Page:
What is the Difference Between Legal Separation and Divorce?
Legal separation is where a couple remains married but is legally recognized as separated. This allows them to come to similar agreements to what they would if they were to divorce, such as those involving property division, spousal support, and child custody, although legally, they keep their marital status. In a legal separation, a couple may one day reconcile their differences.
On the other hand, divorce ends a marriage completely. After a divorce, if a couple were to reconcile, they would need to marry again in order to be legally recognized as married.
Many people are surprised to learn that Texas does not recognize legal separation. However, the state does allow couples to take steps to protect their rights while they are separated before they divorce.
While we can’t support you to legally separate in Texas, we can explain the differences between separation and divorce. We can also guide you to protect your rights and assets if you are not ready to divorce. When you are ready to divorce, we will support you so that you can transition to a new way of life with confidence.
Divorce and Family Law Done Right in Sugar Land, Houston, and Surrounding Areas
When you marry someone, your lives become deeply intertwined, which makes separating incredibly difficult. Not only is it highly emotional, but it also involves complex issues such as those involving your children and assets.
Court orders are legally binding, so it is important that decisions are made with proper guidance and consideration. Once you are ready to begin the divorce process, it is important that you have support from the beginning.
At Skillern Firm, we are committed to offering personalized representation to our clients. We will take the time to understand your situation so that we can explain your legal rights and work to protect what’s important to you.
We will help you mediate your differences with your spouse. Mediation saves time and money on court involvement and helps protect important family dynamics. Where amicable agreements are not possible, we will also be prepared to fight on your behalf in front of a Judge.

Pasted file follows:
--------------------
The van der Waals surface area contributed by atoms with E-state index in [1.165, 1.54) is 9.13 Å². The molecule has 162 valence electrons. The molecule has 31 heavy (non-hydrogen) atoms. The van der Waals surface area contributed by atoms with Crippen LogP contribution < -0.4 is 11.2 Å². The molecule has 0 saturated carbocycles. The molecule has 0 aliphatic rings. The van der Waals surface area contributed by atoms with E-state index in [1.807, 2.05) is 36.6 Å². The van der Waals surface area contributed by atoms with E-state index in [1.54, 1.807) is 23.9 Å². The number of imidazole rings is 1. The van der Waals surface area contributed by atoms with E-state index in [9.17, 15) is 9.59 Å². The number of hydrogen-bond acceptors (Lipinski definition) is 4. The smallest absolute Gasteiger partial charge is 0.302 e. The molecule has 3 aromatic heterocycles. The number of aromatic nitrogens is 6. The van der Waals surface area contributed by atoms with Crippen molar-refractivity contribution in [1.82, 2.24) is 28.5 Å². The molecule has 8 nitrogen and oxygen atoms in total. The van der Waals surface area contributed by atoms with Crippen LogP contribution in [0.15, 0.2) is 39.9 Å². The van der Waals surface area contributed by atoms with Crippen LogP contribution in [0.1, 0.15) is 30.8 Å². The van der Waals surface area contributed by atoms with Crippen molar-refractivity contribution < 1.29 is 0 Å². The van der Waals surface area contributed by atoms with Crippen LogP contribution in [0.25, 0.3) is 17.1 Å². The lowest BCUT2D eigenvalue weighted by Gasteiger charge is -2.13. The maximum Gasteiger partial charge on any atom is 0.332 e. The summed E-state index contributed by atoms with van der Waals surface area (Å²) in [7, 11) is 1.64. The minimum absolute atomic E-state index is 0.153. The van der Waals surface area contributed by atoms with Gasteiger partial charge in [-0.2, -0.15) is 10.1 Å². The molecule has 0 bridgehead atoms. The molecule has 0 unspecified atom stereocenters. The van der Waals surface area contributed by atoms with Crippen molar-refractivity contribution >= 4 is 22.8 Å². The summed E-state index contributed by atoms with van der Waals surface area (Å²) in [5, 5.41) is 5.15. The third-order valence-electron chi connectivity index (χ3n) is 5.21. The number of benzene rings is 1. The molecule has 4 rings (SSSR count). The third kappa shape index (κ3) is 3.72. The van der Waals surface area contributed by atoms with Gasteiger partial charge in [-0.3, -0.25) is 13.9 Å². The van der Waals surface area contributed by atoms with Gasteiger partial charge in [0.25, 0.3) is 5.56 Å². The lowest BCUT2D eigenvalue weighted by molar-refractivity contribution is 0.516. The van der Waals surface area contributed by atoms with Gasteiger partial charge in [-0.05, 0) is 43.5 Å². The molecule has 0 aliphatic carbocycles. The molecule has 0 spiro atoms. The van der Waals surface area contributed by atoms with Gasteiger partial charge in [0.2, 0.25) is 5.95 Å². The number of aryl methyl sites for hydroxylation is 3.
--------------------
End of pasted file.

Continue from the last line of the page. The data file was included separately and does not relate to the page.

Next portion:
Our goal is for you to transition to a new way of life, feeling confident about your future, whatever it takes.
Speak to an experienced family law attorney today by calling Skillern Firm at 936-213-8479.
Legal Separation VS Divorce, What’s the Difference?
Before we delve into the differences between legal separation and divorce, it is first necessary to understand what legal separations are. In states that recognize legal separation, couples are able to remain legally married while living separate lives.
Legal separation is a court-ordered agreement where couples can have legal guidance on key issues such as child custody, living arrangements, property division, and more. In these cases, a couple remains married but lives separately until they decide to either divorce or reconcile.
On the other hand, a divorce permanently ends a marriage. At the end of a divorce, couples are issued with a divorce decree which provides legal obligations involving all of the same factors listed above. However, divorced couples cannot easily reconcile and must remarry if they do decide they want to be legally married again.
Why do People Choose a Legal Separation Agreement Over Divorce?
People choose legal separation over divorce for many reasons, but some of the most common are:
- Religious Beliefs – Divorce may be viewed as a sin or a violation of their religious values. Couples avoiding divorce for religious reasons may enter a permanent separation.
- Reconciliation – If a couple hopes to one day reconcile their differences, then a legal separation will help them do that more easily.
- Medical or Financial Decisions – For some people, it may also be beneficial to remain legally married so that they can make medical or financial decisions for one another in the event that one spouse becomes incapacitated.
- Spousal Support – Some states require a marriage to last for a certain period of time before one spouse can claim spousal support. They may therefore choose to stay married until they qualify.
- Larger Financial Settlement – Some spouses would rather stay married so that they can secure a better financial settlement when they divorce. For example, Texas is a community property state, meaning that any property acquired over the course of the marriage is subject to equitable division. Once a couple secures a divorce, they will no longer be entitled to each other’s assets and debts that they acquire.
Can I Get Legally Separated in Texas?
No, Texas does not recognize legal separation. While Texas recognizes the legal sanctity of marriage, it does not allow couples to legally separate without a divorce.
However, there are options available to you that will help you achieve similar goals if you do not wish to divorce. For example, you can use protective orders, temporary orders, and separation agreements. These options will allow you to have legal guidance on key issues before your divorce is finalized.